Before talking about what Chinatown is, let's talk about what it is not. It is not an Oscar winner for Best Picture. Though it did the best of any of the films of 1974, winning best picture and other top prizes, at the British Academy Awards and the Golden Globes, it lost at the Oscars to The Godfather, Part II. Not only did Polanski not win the Oscar as best director, which he deserved, neither did Jack Nicholson nor Faye Dunaway win the top acting prizes. Only Robert Towne won, for best screenplay, making a clean sweep of all the top writing awards.
Not that Godfather II, and director Francis Ford Coppola and star Al Pacino weren't deserving winners. Godfather II is a fantastic film. Imagine if Chinatown and Godfather II both came out this year. Actually, it's unimaginable. The current cultural ADD would make it impossible for the films to be made.
Having said how great Godfather II is, I like Chinatown much more. I'm not that interested in gangsters. They don't really play a role in politics. I'd already seen the first Godfather. I'm more interested in political power and corruption, especially around Los Angeles, one of my favorite cities, and interpersonal dynamics.
The villains in Chinatown are not gangsters. They are pillars of the community, business moguls, politicians, bureaucrats, high-level flunkies and respectable thugs. They don't have to bribe the police to avoid arrest. The police already know better.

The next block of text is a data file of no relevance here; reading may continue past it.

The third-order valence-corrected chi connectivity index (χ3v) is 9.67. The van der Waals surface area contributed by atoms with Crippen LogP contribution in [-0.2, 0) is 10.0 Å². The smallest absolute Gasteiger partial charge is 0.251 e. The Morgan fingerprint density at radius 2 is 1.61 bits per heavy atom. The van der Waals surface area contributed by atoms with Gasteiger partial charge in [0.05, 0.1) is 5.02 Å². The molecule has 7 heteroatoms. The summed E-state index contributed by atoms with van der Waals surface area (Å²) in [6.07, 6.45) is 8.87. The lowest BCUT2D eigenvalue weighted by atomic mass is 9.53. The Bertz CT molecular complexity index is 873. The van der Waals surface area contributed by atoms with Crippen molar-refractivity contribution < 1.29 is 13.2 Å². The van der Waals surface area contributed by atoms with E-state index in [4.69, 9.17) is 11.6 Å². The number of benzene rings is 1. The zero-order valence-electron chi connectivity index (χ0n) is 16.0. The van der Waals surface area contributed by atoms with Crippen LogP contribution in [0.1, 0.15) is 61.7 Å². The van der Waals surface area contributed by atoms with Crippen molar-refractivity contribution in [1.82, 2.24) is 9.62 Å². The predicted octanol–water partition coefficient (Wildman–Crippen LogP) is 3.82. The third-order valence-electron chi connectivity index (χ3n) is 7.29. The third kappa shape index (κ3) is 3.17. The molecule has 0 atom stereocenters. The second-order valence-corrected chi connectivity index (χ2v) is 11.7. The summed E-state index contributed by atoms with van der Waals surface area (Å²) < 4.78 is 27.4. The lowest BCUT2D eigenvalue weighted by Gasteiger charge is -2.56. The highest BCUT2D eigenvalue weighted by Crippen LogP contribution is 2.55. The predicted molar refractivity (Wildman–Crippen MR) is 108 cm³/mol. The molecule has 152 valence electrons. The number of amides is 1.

Even after all these years, I don't want to go through all the particulars of the plot -- I leave that for my Mad Men reviews here on the Huffington Post (recapping is now the fashion for television) -- because you should see this movie if you haven't, and see it again if you have.
The film embraces the manner of film noir as it rejects its conventions. The detective is the protagonist, unafraid to venture down those mean streets, but he is not the hero. That is the nerdy, oddly bird-like chief engineer of the LA Department of Water and Power, Hollis Mulwray. First glimpsed by Gittes in a beautifully rendered city council meeting in LA City Hall, he's cast first as the philanderer of the piece, and an unlikely one at that as Nicholson's subtle reaction in this first sighting has it.
Nicholson is simply superb in Chinatown, tough yet affecting, effortlessly spouting Towne's wicked dialogue with a noticeable relish. He is Jake Gittes, and he's Jack Nicholson, too, but there's never a ham sandwich delivered in the entire two hours.
As for the leading lady, Jane Fonda was apparently much in evidence for the part of the elegantly damaged Evelyn Mulwray at one point. I think Fonda is one of the greatest actresses of all time. It would have been very interesting to see her in the role.
But Faye Dunaway played Evelyn Mulwray. Or, I should say, Faye Dunaway became Evelyn Mulwray. She's indelible. It's hard to imagine Chinatown without her.
She's not the femme fatale you're expecting, though she has the obvious trappings of beauty and glamour and mystery. She's a "California Yankee," as Towne calls her on Chinatown's new commentary track. She sweeps through life with elegance and assurance, yet she is deeply neurotic and wounded. All these characteristics are at once at play in Dunaway's portrayal.